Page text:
Both the roots and the routes of BRI are beneficial

LI Min/China Daily

The word „roots” (like the roots of a tree) captures the essence of how we should think about deepening our economic and social communication channels or pathways. In line with that thinking, the ways of the Belt and Road Initiative should be predicated on a clear sense of how we protect the country's roots, beyond the assumption of a single country's vision or self-motivation. – Interest in a world where cooperation seems to lead to coercion and competition.

Some countries and regions seek to prevent themselves from continuing to enjoy their historic privileges arising from unfair terms of raw materials, the dominance of certain currencies in global trade, and the tendency to allow integration only under supportive conditions. The continued economic dependence of the Global South on the Global North.

Beware of proponents of an unequal global order

Given the geo-economic conditions African countries have faced since independence, some in the dominant world system are keen to lock others in a dark room and block out light and air to ensure they suffocate and remain economically dependent on aid and handouts.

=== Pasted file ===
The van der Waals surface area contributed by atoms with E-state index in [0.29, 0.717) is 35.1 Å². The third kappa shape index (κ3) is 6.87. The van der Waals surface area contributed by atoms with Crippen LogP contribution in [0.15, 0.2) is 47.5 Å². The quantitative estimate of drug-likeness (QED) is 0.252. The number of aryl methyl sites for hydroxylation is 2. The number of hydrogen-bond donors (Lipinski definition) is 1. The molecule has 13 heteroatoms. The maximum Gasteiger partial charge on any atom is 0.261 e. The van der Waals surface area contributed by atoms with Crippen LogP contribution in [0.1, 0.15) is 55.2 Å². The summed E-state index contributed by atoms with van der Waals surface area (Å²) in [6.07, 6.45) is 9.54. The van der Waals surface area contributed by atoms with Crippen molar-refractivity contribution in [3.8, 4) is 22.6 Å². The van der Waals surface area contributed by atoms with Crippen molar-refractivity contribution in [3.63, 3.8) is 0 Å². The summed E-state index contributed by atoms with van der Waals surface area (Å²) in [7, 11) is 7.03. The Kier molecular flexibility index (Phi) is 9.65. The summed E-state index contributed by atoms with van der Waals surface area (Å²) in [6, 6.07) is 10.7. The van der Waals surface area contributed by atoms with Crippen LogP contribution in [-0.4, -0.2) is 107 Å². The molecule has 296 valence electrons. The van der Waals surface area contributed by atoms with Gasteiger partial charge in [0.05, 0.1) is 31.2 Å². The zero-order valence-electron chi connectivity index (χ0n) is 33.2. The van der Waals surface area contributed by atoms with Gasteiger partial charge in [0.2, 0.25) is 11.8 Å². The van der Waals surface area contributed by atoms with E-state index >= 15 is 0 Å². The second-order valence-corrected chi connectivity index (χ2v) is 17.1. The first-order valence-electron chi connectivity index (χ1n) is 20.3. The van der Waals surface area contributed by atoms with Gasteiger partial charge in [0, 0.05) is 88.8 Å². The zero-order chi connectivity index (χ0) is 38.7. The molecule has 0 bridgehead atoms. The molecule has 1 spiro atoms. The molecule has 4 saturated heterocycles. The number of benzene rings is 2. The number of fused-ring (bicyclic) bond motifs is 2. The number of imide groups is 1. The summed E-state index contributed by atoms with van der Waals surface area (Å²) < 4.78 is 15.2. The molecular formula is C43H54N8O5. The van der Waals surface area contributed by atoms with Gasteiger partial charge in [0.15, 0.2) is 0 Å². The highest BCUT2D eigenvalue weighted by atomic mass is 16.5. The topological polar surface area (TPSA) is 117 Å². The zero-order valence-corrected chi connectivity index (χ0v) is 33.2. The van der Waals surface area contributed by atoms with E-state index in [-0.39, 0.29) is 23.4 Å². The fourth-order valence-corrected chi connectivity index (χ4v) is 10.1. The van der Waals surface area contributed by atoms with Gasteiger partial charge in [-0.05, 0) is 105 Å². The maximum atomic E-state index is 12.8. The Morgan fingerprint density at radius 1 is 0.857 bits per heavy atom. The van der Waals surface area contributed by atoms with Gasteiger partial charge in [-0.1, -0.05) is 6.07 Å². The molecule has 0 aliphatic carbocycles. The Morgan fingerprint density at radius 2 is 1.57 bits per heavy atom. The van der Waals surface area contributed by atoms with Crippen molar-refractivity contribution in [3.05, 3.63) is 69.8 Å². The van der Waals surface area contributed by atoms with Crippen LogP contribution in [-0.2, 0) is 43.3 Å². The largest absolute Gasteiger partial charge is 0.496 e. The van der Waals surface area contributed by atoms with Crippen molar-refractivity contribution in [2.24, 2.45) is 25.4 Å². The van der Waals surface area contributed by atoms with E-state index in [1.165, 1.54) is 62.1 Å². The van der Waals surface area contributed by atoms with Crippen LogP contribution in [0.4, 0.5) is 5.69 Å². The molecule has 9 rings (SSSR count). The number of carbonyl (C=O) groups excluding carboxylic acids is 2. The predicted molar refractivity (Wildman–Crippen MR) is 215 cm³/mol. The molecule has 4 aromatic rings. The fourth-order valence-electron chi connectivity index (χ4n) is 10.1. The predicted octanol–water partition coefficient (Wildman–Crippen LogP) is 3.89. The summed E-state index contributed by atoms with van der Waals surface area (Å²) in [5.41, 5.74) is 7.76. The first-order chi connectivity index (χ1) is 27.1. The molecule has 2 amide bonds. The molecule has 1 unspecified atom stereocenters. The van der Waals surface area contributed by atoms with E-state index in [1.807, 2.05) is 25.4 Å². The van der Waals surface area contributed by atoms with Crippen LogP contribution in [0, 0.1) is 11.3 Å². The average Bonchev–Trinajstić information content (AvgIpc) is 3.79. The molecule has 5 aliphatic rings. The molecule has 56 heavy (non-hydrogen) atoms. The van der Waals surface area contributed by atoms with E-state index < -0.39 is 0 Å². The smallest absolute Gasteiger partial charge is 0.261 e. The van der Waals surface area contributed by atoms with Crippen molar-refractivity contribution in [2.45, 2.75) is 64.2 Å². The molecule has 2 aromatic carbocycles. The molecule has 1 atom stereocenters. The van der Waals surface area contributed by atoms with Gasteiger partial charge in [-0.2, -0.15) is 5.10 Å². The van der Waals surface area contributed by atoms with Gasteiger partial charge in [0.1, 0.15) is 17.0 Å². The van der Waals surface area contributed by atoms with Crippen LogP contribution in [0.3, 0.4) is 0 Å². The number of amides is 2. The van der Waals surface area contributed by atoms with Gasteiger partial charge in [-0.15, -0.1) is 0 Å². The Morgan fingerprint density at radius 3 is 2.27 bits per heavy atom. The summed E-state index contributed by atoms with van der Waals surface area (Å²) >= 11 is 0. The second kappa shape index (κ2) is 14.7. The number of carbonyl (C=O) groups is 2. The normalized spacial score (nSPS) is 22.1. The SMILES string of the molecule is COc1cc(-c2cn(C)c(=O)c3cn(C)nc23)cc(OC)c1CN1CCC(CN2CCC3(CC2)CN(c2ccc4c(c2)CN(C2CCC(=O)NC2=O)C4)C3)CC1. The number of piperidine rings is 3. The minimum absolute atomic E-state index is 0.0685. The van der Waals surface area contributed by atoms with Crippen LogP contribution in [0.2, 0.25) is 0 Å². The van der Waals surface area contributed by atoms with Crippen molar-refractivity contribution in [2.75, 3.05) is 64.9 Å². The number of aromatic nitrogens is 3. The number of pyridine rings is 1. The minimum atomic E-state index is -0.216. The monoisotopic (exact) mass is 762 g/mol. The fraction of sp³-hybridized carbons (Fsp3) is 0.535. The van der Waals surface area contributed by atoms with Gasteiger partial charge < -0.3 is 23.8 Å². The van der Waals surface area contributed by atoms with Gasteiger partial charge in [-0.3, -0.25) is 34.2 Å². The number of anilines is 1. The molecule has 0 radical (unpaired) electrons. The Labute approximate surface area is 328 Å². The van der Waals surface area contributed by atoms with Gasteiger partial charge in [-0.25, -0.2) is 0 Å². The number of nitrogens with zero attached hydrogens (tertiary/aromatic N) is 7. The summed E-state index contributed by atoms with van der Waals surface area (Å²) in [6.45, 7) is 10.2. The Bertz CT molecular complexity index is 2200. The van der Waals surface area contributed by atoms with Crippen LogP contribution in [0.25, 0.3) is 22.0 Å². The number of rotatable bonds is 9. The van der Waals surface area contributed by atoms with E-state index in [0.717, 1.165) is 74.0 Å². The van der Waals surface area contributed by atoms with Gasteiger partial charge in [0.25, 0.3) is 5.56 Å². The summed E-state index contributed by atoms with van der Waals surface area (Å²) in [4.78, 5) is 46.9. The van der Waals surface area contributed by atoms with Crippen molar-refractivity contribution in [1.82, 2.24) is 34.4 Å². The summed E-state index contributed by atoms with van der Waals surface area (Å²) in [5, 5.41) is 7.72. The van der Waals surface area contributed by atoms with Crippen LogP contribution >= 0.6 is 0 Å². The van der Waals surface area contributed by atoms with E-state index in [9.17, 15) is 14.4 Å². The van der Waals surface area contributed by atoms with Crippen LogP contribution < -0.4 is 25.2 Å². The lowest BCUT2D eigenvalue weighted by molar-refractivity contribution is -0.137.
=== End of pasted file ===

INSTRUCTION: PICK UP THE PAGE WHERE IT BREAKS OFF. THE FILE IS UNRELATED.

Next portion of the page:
It is in this way that many have realized the value and vision of the Belt and Road Initiative. In both form and substance, the initiative is a transformative approach to reducing inequality among countries due to the unilateral drive towards economic globalization, which enables some economies to maintain their economic dominance over others.

Although many countries support globalization and liberalization, they have done so to maintain their economic advantage and control over the movement of goods, services and people. But in the recent shift towards protectionism by some economies, we see an attempt to support globalization that helps them retain their historical advantages and economic advantages.

While the international community seeks to build a different, just global social order and find new economic paths, it is important to recognize the challenges and predicaments that African countries face.

How do we embrace new possibilities when the umbilical cord of history pulls us toward short-term gains instead of transitioning to a painful future?